Date of Award
The earliest ancestor of the bassoon was the bass pommer, bombard, or bass shawm. The instrument was long and perfectly straight with a metal crook fitted in the small end.
In the early part of the sixteenth century, Canon Alfranio was making instruments called phagotum, in which a long tube was bent back on itself several times. This idea, when applied to the bombard, produced the curtal--the direct ancestor of the bassoon. The phagotum itself was no relation to the bassoon, it being a form of bagpipe, but in it, Afranio was responsible for the idea used in bassoon construction. This instrument is where the bassoon got the name (French)--fagotte.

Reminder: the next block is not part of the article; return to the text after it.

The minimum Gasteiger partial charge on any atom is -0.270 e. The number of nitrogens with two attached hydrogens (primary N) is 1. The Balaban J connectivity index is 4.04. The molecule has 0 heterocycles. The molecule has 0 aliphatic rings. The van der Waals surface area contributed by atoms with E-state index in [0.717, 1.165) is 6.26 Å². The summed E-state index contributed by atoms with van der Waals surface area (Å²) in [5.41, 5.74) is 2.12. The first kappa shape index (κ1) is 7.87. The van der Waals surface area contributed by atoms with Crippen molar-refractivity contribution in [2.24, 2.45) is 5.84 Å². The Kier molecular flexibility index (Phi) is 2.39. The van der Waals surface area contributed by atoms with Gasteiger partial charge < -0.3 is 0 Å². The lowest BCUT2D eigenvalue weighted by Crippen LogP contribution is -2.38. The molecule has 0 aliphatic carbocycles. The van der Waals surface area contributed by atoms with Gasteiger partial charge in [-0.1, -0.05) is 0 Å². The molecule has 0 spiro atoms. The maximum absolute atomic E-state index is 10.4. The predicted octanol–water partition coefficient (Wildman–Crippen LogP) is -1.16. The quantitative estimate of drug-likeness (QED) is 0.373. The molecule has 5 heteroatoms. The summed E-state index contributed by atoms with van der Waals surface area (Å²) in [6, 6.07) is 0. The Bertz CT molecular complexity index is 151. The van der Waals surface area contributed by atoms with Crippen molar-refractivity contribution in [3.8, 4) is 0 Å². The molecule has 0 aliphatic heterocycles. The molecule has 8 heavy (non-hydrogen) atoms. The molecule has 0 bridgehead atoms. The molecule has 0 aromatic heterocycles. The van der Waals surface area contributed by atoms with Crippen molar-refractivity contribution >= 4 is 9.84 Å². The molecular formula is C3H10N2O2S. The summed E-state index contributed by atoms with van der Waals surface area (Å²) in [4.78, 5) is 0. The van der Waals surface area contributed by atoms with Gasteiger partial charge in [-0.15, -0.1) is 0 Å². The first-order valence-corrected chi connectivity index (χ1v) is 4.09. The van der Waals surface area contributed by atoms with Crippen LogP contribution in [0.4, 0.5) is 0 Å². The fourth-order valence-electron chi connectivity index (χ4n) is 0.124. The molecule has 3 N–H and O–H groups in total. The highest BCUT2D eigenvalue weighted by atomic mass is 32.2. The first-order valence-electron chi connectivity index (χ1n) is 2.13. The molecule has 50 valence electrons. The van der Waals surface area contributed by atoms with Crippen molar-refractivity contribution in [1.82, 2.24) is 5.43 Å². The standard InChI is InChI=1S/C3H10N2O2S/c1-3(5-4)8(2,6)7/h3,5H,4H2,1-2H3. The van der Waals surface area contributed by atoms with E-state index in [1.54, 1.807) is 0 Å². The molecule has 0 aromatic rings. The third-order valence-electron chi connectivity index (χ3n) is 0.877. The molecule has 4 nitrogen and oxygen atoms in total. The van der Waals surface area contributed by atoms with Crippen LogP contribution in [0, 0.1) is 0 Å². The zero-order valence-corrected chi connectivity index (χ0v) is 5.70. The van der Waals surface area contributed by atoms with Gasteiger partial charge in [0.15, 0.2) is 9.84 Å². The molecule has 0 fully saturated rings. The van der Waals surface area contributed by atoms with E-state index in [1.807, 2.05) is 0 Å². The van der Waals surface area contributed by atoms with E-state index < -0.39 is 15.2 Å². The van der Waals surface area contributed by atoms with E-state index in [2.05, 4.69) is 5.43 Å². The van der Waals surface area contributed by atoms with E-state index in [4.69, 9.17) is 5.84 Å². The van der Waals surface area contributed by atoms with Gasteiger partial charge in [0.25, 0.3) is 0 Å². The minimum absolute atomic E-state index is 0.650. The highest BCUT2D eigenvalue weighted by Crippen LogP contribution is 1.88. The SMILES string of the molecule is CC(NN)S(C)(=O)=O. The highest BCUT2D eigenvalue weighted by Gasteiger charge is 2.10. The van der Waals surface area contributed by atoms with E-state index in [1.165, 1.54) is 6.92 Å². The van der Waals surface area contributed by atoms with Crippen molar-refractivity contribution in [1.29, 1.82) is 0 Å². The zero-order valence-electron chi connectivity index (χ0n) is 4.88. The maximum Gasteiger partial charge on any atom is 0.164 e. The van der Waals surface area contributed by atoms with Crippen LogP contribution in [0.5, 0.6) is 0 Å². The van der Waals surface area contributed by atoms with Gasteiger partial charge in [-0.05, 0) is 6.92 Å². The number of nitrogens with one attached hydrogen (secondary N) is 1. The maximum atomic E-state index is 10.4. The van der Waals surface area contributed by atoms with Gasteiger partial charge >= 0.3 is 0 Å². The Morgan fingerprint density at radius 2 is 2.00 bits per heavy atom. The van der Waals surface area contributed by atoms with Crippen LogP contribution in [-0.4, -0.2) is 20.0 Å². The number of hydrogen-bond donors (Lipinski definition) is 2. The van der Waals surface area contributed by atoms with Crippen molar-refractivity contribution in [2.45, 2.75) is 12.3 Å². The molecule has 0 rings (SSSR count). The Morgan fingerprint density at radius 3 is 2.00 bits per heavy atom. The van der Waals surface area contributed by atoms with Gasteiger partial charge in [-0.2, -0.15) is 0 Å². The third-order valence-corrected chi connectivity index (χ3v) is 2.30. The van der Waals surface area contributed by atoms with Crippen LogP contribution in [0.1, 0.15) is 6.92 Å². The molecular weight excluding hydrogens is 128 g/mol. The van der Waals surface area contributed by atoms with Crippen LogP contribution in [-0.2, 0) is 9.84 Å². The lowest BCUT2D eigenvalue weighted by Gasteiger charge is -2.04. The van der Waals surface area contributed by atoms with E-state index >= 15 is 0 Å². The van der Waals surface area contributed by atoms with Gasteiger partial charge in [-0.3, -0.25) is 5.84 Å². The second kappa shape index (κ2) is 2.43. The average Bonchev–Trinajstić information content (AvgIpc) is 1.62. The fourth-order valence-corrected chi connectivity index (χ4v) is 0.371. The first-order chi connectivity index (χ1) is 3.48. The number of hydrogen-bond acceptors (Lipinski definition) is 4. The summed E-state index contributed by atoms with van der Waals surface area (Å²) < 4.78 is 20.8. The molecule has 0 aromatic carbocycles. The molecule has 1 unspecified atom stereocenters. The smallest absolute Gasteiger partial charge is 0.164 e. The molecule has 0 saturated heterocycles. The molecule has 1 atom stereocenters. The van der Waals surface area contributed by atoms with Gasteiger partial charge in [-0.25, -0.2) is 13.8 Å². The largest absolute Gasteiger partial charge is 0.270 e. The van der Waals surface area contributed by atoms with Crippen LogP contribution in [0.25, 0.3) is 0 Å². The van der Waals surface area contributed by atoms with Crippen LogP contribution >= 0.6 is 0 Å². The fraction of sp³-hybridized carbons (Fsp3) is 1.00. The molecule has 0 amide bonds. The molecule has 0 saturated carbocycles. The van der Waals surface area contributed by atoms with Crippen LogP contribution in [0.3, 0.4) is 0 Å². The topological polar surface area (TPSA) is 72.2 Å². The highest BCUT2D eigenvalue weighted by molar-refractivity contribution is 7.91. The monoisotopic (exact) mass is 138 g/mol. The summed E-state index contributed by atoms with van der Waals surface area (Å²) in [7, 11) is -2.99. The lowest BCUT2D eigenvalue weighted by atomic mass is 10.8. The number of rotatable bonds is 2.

Rauch, Marilyn, "A History of the Bassoon" (1969). Honors Theses. 488.